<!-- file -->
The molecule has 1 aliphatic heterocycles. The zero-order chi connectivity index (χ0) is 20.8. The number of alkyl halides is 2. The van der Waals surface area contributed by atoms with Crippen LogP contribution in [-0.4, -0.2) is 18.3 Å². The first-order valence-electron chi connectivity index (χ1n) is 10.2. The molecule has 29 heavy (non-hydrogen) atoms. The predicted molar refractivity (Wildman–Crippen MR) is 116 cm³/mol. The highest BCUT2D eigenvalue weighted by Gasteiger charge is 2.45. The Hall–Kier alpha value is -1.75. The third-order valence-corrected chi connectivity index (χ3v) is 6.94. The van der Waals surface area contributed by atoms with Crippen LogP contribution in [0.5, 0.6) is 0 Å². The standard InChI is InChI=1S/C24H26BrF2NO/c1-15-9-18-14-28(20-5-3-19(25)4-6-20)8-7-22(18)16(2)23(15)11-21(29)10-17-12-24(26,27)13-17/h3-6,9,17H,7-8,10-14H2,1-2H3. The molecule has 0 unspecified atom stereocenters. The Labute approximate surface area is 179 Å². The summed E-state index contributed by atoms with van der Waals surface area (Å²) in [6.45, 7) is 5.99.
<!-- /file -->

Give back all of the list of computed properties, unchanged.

The molecule has 1 aliphatic heterocycles. The zero-order chi connectivity index (χ0) is 20.8. The number of alkyl halides is 2. The van der Waals surface area contributed by atoms with Crippen LogP contribution in [-0.4, -0.2) is 18.3 Å². The first-order valence-electron chi connectivity index (χ1n) is 10.2. The molecule has 29 heavy (non-hydrogen) atoms. The predicted molar refractivity (Wildman–Crippen MR) is 116 cm³/mol. The highest BCUT2D eigenvalue weighted by Gasteiger charge is 2.45. The Hall–Kier alpha value is -1.75. The third-order valence-corrected chi connectivity index (χ3v) is 6.94. The van der Waals surface area contributed by atoms with Crippen LogP contribution in [0.5, 0.6) is 0 Å². The standard InChI is InChI=1S/C24H26BrF2NO/c1-15-9-18-14-28(20-5-3-19(25)4-6-20)8-7-22(18)16(2)23(15)11-21(29)10-17-12-24(26,27)13-17/h3-6,9,17H,7-8,10-14H2,1-2H3. The molecule has 0 unspecified atom stereocenters. The Labute approximate surface area is 179 Å². The summed E-state index contributed by atoms with van der Waals surface area (Å²) in [6.45, 7) is 5.99.